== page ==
The regulatory and enforcement mechanism for quality, safety and environment standards remains ineffective. Unfortunately, the locally-assembled vehicles of all categories, despite not being at par with international standards, are substantially costlier than in other countries, such as India, Malaysia, Thailand and Brazil, where these carmakers even have in-house facilities for manufacturing of parts, components and subassemblies. India manufactures engine, transmission, ignition system, clutch and braking system, windscreen and door glasses, whereas Pakistan is deprived of the same, courtesy myopic policies and vested interests that do not focus on real technology transfer.
The fact that the local car assemblers make huge profits at the cost of customers, which are amongst highest profits in their worldwide operations, is reflected in their declared profits for any year. For example, Toyota in Pakistan (Indus Motor Co) achieved net profit (after tax) of Rs 11.45 billion in 2015-16 and Rs 9.11 billion in 2014-15, meaning over 47 percent and 38 percent return on equity, respectively (sales also included imported CBU units during the corresponding years). Evidently, the government has failed to protect customers’ interests.
Hyundai Nishat Motor (Private) Ltd will establish a production/assembly unit in Faisalabad for assembly and marketing of Hyundai cars, at an investment of $120 million. Likewise, Kia-Lucky Motors will invest $115 million to set-up facilities at Port Qasim Industrial Zone, Karachi to produce 25,000 Kia cars annually, scheduled from next year. United Motors (Private) Ltd, currently the manufacturers/assemblers of two-wheelers and three-wheelers at Lahore, have joint venture with Yangste Motor Group for pickups and Guangzhou Dayun Motorcycle for motorcycles. It is interesting that United Motors had started construction of their vehicles assembly plant on Multan Road in Lahore as early as in July last year. Another assembly plant in Lahore will be setup by Regal Automobile Industries Ltd to produce minivans and LCVs in collaboration with DFSK Motor Co (a subsidiary of Dongfeng Motors Corporation, China) and electric cars under agreement with Luoyang Dahe New Energy of China.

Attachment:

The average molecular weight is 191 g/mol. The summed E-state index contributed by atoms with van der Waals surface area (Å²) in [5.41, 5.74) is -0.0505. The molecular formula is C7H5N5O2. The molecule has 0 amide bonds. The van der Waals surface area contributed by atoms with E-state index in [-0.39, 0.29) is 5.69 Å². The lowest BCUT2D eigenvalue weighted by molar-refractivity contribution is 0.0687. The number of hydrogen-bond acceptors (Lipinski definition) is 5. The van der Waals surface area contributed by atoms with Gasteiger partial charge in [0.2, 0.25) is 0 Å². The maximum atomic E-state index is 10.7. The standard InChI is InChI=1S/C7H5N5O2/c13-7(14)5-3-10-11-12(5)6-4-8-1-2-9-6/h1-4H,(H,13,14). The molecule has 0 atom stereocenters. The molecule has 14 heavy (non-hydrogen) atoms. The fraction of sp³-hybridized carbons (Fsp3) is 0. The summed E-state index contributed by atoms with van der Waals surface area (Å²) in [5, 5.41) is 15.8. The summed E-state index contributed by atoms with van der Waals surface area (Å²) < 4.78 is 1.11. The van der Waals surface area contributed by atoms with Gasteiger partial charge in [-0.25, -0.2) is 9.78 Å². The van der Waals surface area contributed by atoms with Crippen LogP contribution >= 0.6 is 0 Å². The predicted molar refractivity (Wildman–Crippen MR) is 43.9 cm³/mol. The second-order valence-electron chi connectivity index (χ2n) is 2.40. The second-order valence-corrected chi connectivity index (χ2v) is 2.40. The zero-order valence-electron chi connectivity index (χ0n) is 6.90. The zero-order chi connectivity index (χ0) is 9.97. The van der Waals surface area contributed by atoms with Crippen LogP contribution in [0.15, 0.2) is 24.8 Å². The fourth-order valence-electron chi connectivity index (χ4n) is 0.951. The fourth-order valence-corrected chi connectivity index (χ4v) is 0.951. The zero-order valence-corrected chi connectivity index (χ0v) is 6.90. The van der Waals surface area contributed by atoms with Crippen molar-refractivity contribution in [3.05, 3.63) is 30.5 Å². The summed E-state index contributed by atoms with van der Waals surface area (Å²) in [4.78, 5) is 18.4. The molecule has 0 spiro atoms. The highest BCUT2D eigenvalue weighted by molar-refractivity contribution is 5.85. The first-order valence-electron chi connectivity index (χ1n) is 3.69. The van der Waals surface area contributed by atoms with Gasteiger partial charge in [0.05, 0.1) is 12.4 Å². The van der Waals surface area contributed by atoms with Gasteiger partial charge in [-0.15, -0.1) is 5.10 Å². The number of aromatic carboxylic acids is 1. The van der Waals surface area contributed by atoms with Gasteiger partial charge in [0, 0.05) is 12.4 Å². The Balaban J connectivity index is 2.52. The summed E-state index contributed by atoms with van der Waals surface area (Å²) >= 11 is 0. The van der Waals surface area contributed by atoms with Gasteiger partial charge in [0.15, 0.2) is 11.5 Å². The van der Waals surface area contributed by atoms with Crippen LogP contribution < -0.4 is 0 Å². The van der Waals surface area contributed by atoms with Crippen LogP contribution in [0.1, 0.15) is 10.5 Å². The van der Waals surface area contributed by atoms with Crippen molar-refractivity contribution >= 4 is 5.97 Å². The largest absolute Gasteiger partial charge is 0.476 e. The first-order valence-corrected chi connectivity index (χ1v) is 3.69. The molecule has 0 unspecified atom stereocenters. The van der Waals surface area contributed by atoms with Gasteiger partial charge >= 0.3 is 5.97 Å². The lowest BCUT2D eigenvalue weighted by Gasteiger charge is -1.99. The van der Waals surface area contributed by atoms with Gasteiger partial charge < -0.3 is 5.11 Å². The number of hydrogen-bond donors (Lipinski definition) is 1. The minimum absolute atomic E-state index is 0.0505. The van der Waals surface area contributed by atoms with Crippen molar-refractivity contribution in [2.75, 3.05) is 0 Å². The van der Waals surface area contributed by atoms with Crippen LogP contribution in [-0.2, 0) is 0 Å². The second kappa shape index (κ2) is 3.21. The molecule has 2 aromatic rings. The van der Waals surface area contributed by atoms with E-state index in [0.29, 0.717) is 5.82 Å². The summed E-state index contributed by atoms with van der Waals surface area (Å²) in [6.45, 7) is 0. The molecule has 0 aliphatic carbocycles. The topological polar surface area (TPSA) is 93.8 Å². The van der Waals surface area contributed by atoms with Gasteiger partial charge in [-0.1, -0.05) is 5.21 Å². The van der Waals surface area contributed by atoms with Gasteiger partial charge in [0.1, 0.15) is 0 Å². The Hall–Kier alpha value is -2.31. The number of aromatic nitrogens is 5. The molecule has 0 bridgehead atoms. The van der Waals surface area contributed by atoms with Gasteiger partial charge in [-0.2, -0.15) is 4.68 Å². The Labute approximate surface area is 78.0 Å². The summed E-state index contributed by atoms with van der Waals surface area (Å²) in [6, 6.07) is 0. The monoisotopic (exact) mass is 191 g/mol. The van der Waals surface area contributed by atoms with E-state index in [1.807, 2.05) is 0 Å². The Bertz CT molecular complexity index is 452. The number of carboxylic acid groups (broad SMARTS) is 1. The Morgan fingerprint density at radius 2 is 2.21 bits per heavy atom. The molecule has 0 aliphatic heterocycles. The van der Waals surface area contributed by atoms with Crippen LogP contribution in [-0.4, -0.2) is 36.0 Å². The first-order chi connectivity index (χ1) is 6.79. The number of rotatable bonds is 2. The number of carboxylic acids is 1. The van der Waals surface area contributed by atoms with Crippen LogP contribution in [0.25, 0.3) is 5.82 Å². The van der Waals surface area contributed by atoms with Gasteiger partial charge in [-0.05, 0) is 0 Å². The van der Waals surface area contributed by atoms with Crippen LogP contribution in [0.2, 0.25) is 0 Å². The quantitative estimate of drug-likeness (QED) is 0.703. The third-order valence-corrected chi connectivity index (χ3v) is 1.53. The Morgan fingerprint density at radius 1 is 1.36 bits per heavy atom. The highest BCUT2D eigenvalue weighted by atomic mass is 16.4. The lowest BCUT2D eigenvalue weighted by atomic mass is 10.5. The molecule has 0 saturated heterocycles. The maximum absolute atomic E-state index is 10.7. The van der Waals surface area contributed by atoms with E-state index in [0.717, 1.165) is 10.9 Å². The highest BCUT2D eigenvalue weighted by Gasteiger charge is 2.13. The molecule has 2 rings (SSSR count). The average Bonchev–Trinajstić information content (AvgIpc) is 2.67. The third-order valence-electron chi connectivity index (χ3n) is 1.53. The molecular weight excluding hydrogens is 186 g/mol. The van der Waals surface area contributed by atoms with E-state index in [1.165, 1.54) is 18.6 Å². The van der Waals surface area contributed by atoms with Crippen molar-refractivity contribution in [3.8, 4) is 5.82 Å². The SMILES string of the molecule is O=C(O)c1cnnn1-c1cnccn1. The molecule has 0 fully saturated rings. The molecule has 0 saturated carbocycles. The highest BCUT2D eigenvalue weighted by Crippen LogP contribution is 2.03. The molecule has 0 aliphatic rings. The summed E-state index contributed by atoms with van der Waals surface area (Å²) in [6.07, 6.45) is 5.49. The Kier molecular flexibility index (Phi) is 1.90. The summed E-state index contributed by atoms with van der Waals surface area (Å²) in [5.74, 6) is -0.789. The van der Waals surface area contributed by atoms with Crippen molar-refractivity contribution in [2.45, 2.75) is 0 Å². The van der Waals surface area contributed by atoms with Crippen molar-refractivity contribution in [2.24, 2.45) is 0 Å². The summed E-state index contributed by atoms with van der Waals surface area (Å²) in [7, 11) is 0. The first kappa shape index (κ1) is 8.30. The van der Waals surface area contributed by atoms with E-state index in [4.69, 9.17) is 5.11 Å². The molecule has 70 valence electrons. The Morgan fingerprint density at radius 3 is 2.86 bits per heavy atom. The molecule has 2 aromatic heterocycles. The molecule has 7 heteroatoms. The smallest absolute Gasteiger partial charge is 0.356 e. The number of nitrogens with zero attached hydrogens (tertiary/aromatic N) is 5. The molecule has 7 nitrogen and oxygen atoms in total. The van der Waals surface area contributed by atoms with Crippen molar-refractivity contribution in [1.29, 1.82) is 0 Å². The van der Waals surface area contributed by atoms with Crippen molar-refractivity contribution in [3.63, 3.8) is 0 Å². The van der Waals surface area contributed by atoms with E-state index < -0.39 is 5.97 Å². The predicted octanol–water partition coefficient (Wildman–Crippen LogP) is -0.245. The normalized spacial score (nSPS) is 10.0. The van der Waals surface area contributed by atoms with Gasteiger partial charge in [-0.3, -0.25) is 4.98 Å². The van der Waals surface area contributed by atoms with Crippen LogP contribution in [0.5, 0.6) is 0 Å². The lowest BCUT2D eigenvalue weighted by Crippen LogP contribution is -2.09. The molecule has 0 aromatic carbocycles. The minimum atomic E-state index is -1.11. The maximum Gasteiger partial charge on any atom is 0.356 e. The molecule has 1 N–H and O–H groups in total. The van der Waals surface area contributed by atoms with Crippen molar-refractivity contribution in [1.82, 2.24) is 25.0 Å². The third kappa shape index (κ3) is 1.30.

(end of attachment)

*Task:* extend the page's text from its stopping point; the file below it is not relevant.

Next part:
Interestingly, the Korea-based auto companies, which marketed their vehicles from 1999-00 to 2004-05 and then up to 2010-11, having closed down their operations do not have any customer-support available to the dismay of their users. Most of those companies vehicles are off-road now.
Therefore, these companies have lost market confidence in real earnest. Alas, the two Korean companies have now found new partners to avail, once again, the facilities and benefits permissible under the Auto Policy in vogue.
Shockingly, they have paid, in November 2014, an amount of $100 million in fines, with forfeiture of $200 million in carbon credits, for misleading customers about the fuel economy of more than a million cars sold in the US during the period 2011-2013. In July 2016, one of them was sued over engine failure in its three models sold in the US and Canada, after recall of 2,012 cars in September 2015. Again, in May 2017, both companies had to recall a combined 1.48 million vehicles in North America and South Korea over a defect that could cause engines to stall. In fact, the confidence and credence for these motors is at rock-bottom in Pakistan as the earlier one manufacturer was introduced in 1997. Orders were booked for 12,000 cars, and buyers paid, in advance, full payment for 700 units and 20 percent of price for the remaining units.
These cars were never delivered, and the individuals’ huge hard-earned money was allegedly misappropriated.
Subsequently, the Korean company decided to wrap up its operations in Pakistan without giving any compensation to its numerous prospective customers. It went bankrupt, and was taken over by another Korea-based company in December 1998. Later, it reappeared in Pakistan in 2005 with a new local partner - famous industrial group. On the other hand, the company’s Ukraine unit was liquidated in February 2010, and its proposed plant in India (in Tamil Nadu or Andhra Pradesh) costing over a billion dollar to manufacture 300,000 vehicles has not yet come up after its announcement about two years ago.